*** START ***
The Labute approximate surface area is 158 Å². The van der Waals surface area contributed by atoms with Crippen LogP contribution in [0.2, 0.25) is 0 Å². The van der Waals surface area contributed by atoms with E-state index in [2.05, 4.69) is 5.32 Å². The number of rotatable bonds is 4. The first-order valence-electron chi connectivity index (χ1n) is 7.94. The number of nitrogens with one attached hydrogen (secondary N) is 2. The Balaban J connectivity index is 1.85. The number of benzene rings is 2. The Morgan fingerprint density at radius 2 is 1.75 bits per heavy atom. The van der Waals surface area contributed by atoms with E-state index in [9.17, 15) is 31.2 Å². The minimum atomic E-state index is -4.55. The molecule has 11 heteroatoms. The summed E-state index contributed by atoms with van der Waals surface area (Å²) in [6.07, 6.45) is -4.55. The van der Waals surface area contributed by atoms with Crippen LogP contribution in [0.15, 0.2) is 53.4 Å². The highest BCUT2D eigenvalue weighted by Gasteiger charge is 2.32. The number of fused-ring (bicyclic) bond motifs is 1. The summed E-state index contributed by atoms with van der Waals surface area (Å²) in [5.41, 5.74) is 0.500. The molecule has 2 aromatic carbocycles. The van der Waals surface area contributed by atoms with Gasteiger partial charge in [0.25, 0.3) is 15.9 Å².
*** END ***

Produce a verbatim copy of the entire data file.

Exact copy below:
The Labute approximate surface area is 158 Å². The van der Waals surface area contributed by atoms with Crippen LogP contribution in [0.2, 0.25) is 0 Å². The van der Waals surface area contributed by atoms with E-state index in [2.05, 4.69) is 5.32 Å². The number of rotatable bonds is 4. The first-order valence-electron chi connectivity index (χ1n) is 7.94. The number of nitrogens with one attached hydrogen (secondary N) is 2. The Balaban J connectivity index is 1.85. The number of benzene rings is 2. The Morgan fingerprint density at radius 2 is 1.75 bits per heavy atom. The van der Waals surface area contributed by atoms with E-state index in [9.17, 15) is 31.2 Å². The minimum atomic E-state index is -4.55. The molecule has 11 heteroatoms. The summed E-state index contributed by atoms with van der Waals surface area (Å²) in [6.07, 6.45) is -4.55. The van der Waals surface area contributed by atoms with Crippen LogP contribution in [0.15, 0.2) is 53.4 Å². The highest BCUT2D eigenvalue weighted by Gasteiger charge is 2.32. The number of fused-ring (bicyclic) bond motifs is 1. The summed E-state index contributed by atoms with van der Waals surface area (Å²) in [5.41, 5.74) is 0.500. The molecule has 2 aromatic carbocycles. The van der Waals surface area contributed by atoms with Gasteiger partial charge in [0.25, 0.3) is 15.9 Å².